Colombo, Apr.1 : A human rights group today blamed Sri Lankan security forces for the massacre of 17 aid workers 20 months ago, saying police and paramilitary forces shot the victims as they knelt on the ground and begged for their lives.
The killing of the Sri Lankan workers for the French aid agency Action Against Hunger horrified many here. No one has been charged in their deaths, and holding someone accountable is seen as a crucial test of the government's commitment to human rights.
European monitors blamed Sri Lanka's security forces for the killings. The government denied the allegations and blamed the rebels.
University Teachers for Human Rights (UTHR), a respected local group, issued a 29-page report on Tuesday that described the killings of the 17 in the eastern town of Muttur in August 2006, after a fierce battle between troops and Tamil rebels.
It was one of the worst attacks on humanitarian workers since the 2003 bombing of the UN compound in Baghdad.
In its report, the UTHR named three people - a local home guard and two police constables as the killers of most of the 17 local aid workers in August 2006.
"The evidence shows state security forces, including police, killed them and that senior police officers covered it up," the BBC quoted UTHR spokesman Rajan Hoole, as saying.
"The killing of civilians during time of conflict is a war crime. The perpetrators and their superiors should be brought to justice," Hoole added.
The mainly ethnic Tamil workers were involved in rebuilding the north-east of Sri Lanka two years after the December 26, 2004 tsunami. They were found lying face down with bullet marks in their heads in an Action Against Hunger compound in the predominantly Muslim town of Muttur.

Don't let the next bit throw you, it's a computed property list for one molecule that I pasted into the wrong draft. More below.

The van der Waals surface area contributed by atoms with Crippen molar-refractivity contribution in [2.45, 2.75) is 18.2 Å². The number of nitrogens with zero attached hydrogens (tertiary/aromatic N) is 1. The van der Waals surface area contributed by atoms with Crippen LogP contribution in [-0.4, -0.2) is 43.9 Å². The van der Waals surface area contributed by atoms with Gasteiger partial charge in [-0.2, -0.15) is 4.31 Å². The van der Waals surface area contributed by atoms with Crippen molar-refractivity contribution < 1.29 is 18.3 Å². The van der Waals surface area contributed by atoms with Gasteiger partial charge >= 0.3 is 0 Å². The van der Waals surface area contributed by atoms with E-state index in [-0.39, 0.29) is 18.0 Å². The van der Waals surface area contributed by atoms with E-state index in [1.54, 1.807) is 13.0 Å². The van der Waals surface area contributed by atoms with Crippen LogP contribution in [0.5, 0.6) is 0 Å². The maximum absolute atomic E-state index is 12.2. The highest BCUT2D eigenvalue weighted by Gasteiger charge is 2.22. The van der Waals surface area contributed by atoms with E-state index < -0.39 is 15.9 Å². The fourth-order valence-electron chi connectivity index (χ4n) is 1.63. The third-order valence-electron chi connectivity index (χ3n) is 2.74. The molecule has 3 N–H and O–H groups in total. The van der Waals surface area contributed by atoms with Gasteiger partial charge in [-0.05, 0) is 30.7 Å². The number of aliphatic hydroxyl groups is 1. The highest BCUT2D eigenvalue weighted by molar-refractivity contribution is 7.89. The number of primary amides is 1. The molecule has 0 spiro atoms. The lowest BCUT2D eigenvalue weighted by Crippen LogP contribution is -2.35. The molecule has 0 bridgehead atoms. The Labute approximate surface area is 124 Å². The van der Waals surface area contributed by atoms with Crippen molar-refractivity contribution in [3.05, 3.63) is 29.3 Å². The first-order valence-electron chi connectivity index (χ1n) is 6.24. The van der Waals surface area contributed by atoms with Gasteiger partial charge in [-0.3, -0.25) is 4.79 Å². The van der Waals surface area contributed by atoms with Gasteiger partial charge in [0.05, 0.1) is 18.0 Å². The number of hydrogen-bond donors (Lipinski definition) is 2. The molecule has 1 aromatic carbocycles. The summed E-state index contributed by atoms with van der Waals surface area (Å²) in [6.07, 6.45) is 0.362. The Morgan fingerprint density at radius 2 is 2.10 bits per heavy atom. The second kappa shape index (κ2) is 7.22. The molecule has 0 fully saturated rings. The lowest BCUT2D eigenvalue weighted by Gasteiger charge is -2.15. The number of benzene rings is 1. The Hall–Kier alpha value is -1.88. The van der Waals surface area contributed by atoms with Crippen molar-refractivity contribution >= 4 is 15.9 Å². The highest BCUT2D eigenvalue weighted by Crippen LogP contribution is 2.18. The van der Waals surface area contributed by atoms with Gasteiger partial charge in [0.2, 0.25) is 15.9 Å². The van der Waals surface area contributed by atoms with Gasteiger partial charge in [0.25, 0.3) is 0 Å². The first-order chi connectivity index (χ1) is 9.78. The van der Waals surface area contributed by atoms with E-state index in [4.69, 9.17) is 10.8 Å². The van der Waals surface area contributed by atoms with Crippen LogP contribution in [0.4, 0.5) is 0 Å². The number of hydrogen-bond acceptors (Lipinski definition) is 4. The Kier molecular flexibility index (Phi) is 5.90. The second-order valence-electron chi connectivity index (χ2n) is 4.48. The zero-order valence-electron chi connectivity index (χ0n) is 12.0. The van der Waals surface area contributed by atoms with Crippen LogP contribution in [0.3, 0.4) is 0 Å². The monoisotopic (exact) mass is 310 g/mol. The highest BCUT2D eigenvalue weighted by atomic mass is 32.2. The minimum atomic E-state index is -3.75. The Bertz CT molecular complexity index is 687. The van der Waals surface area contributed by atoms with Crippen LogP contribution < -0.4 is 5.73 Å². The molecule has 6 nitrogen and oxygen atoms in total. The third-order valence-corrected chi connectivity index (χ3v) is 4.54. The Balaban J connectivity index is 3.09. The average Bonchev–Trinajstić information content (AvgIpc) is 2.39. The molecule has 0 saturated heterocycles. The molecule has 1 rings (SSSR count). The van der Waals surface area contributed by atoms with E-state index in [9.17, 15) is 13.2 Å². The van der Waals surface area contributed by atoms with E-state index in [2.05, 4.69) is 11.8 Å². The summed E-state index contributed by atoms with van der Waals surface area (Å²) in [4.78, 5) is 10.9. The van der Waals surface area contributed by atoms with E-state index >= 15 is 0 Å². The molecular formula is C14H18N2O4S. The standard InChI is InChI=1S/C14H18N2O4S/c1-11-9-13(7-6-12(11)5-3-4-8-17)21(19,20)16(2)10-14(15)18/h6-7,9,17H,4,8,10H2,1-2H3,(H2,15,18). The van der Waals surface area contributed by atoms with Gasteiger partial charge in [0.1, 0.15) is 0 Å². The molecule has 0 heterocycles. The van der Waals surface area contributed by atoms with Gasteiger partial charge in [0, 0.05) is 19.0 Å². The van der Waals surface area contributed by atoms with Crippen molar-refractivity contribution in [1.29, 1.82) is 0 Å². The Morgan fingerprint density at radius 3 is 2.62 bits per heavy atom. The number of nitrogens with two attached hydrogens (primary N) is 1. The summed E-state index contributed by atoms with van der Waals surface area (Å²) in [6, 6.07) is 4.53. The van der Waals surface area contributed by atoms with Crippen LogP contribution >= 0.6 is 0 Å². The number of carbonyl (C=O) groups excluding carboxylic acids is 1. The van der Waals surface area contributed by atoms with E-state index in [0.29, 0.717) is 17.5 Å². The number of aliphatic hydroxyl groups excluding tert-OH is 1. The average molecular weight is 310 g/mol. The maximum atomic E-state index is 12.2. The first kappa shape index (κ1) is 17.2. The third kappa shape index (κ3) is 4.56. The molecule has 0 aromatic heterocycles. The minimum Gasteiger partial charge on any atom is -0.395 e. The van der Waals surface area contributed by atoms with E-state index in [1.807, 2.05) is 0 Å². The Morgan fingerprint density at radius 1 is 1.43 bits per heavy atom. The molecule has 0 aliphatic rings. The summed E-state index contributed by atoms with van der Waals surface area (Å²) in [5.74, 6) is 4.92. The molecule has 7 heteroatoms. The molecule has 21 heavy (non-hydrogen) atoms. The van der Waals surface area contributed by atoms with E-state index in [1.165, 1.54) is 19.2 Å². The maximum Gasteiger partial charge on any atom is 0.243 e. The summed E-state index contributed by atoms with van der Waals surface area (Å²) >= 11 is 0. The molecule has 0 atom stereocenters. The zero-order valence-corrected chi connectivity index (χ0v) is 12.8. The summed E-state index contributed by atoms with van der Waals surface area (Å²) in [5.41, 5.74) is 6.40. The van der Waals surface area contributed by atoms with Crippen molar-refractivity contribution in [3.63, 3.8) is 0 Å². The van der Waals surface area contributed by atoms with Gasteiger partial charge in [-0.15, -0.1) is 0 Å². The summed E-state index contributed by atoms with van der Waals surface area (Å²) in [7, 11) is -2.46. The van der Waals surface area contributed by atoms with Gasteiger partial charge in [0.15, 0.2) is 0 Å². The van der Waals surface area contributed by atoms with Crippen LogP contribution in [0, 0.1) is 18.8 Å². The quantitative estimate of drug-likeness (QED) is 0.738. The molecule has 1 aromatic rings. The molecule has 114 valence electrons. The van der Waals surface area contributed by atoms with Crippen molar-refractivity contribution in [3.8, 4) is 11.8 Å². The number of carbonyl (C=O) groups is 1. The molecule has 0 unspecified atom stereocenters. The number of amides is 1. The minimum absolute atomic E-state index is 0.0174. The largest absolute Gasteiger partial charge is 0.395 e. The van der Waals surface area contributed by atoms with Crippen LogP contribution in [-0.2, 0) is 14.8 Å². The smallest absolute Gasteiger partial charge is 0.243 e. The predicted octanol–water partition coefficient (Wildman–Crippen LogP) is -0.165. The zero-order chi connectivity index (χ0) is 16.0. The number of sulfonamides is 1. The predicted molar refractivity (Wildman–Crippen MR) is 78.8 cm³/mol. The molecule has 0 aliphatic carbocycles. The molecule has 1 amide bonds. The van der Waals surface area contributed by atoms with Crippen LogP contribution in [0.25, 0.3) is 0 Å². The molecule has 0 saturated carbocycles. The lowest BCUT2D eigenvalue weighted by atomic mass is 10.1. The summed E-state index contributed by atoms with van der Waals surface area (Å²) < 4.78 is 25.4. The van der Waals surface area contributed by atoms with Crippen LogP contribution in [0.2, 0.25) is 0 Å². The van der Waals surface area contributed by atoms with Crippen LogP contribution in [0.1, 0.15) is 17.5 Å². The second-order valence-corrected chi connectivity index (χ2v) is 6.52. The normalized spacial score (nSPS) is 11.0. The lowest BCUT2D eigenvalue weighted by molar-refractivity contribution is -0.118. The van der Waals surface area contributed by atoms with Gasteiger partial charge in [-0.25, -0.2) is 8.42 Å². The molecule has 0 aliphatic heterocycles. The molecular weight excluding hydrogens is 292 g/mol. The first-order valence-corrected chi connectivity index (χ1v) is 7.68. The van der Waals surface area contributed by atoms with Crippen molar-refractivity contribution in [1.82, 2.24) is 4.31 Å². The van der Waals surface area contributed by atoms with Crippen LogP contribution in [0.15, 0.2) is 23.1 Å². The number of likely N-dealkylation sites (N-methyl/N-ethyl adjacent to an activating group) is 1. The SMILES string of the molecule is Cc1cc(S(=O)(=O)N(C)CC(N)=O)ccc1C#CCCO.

The military said they were trapped in fighting between troops and rebels. It has blamed the Tamil Tigers for the murders.
The report said the brother of the home guard had been killed by a Tiger gunman the previous day and he wanted vengeance.
It said a special forces commander in the town had ordered security forces to kill any Tamil speakers in plain clothes after a rebel disguised as a civilian had killed troops.
The report quoted witnesses describing an "air of celebration" at Muttur police station after the massacre.
It said that there was a culture of impunity in Sri Lanka as the 2002 ceasefire collapsed into open war.
UTHR said publishing the report was risky, because three witnesses had already been killed, a fourth had gone missing and others had fled the country.
Meanwhile an international panel invited by Sri Lanka to observe the government's probe into human rights abuses has shut down, three weeks after accusing Colombo of failing to tackle the issue.
The International Independent Group of Eminent Persons (IIGEP) was formed to observe an inquiry into 16 cases of serious rights violations, including the August 2006 massacre.
In a statement on Monday, the IIGEP said they were halting their efforts to determine whether the inquiries were being conducted "in accordance with internationally accepted norms and standards".
Earlier this month, the group had accused the government of lacking the political will to investigate the incidents and said Sri Lankan authorities did not meet the basic minimum standards in investigating serious rights abuses.
The IIGEP's final report is expected to be presented to Sri Lankan President Mahinda Rajapakse next month and the panel's office will formally close on April 30, a statement released by it said.